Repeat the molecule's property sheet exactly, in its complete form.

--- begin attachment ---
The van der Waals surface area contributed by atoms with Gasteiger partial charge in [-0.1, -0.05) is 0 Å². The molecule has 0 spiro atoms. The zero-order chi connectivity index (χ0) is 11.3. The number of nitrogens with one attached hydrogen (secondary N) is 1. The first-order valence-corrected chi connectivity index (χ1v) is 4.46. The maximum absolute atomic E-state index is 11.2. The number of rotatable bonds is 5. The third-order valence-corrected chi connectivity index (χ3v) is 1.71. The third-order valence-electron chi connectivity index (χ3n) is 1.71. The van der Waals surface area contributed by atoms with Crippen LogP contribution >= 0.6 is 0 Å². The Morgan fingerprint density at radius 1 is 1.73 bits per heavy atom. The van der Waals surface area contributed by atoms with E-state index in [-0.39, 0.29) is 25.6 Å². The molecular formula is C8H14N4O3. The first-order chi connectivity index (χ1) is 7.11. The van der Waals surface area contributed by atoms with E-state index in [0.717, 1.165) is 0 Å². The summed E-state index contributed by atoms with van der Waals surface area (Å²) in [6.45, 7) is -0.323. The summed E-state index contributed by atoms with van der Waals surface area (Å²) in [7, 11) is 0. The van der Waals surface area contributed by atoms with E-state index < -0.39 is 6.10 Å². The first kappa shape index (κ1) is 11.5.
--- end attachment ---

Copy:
The van der Waals surface area contributed by atoms with Gasteiger partial charge in [-0.1, -0.05) is 0 Å². The molecule has 0 spiro atoms. The zero-order chi connectivity index (χ0) is 11.3. The number of nitrogens with one attached hydrogen (secondary N) is 1. The first-order valence-corrected chi connectivity index (χ1v) is 4.46. The maximum absolute atomic E-state index is 11.2. The number of rotatable bonds is 5. The third-order valence-corrected chi connectivity index (χ3v) is 1.71. The third-order valence-electron chi connectivity index (χ3n) is 1.71. The van der Waals surface area contributed by atoms with Crippen LogP contribution >= 0.6 is 0 Å². The Morgan fingerprint density at radius 1 is 1.73 bits per heavy atom. The van der Waals surface area contributed by atoms with E-state index in [-0.39, 0.29) is 25.6 Å². The molecular formula is C8H14N4O3. The first-order chi connectivity index (χ1) is 7.11. The van der Waals surface area contributed by atoms with E-state index in [0.717, 1.165) is 0 Å². The summed E-state index contributed by atoms with van der Waals surface area (Å²) in [6.45, 7) is -0.323. The summed E-state index contributed by atoms with van der Waals surface area (Å²) in [7, 11) is 0. The van der Waals surface area contributed by atoms with E-state index < -0.39 is 6.10 Å². The first kappa shape index (κ1) is 11.5.